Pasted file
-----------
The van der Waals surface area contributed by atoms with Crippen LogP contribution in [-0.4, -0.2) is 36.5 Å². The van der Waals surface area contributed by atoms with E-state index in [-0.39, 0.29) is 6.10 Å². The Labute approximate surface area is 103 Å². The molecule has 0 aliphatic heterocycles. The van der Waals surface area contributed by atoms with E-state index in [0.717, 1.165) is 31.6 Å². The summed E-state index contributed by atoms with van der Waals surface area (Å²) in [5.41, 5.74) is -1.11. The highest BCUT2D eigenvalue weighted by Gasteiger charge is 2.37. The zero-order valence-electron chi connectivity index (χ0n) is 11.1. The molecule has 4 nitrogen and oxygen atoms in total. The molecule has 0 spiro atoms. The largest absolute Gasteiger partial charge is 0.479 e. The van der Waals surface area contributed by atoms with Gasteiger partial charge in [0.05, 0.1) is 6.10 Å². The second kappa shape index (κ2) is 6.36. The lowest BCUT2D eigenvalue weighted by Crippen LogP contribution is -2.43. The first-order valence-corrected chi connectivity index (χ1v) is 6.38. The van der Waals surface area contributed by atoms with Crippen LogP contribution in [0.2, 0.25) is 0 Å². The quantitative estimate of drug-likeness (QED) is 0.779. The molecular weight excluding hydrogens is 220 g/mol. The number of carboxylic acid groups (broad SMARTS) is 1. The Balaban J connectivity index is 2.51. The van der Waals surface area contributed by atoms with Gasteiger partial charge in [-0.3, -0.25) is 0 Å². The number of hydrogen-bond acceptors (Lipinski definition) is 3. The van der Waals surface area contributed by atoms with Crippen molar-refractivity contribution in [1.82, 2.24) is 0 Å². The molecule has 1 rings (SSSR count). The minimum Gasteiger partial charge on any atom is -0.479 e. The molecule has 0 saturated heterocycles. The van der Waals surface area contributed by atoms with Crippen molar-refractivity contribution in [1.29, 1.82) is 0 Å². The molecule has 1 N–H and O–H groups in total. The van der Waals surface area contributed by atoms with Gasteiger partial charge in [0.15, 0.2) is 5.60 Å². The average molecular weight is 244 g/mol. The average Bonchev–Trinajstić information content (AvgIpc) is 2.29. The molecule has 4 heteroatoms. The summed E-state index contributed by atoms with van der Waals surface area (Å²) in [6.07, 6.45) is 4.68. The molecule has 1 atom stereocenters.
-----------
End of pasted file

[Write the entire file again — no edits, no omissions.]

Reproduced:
The van der Waals surface area contributed by atoms with Crippen LogP contribution in [-0.4, -0.2) is 36.5 Å². The van der Waals surface area contributed by atoms with E-state index in [-0.39, 0.29) is 6.10 Å². The Labute approximate surface area is 103 Å². The molecule has 0 aliphatic heterocycles. The van der Waals surface area contributed by atoms with E-state index in [0.717, 1.165) is 31.6 Å². The summed E-state index contributed by atoms with van der Waals surface area (Å²) in [5.41, 5.74) is -1.11. The highest BCUT2D eigenvalue weighted by Gasteiger charge is 2.37. The zero-order valence-electron chi connectivity index (χ0n) is 11.1. The molecule has 4 nitrogen and oxygen atoms in total. The molecule has 0 spiro atoms. The largest absolute Gasteiger partial charge is 0.479 e. The van der Waals surface area contributed by atoms with Gasteiger partial charge in [0.05, 0.1) is 6.10 Å². The second kappa shape index (κ2) is 6.36. The lowest BCUT2D eigenvalue weighted by Crippen LogP contribution is -2.43. The first-order valence-corrected chi connectivity index (χ1v) is 6.38. The van der Waals surface area contributed by atoms with Crippen LogP contribution in [0.2, 0.25) is 0 Å². The quantitative estimate of drug-likeness (QED) is 0.779. The molecular weight excluding hydrogens is 220 g/mol. The number of carboxylic acid groups (broad SMARTS) is 1. The Balaban J connectivity index is 2.51. The van der Waals surface area contributed by atoms with Gasteiger partial charge in [-0.3, -0.25) is 0 Å². The number of hydrogen-bond acceptors (Lipinski definition) is 3. The van der Waals surface area contributed by atoms with Crippen molar-refractivity contribution in [1.82, 2.24) is 0 Å². The molecule has 1 rings (SSSR count). The minimum Gasteiger partial charge on any atom is -0.479 e. The molecule has 0 saturated heterocycles. The van der Waals surface area contributed by atoms with Crippen molar-refractivity contribution in [1.29, 1.82) is 0 Å². The molecule has 1 N–H and O–H groups in total. The van der Waals surface area contributed by atoms with Gasteiger partial charge in [0.15, 0.2) is 5.60 Å². The average molecular weight is 244 g/mol. The average Bonchev–Trinajstić information content (AvgIpc) is 2.29. The molecule has 4 heteroatoms. The summed E-state index contributed by atoms with van der Waals surface area (Å²) in [6.07, 6.45) is 4.68. The molecule has 1 atom stereocenters.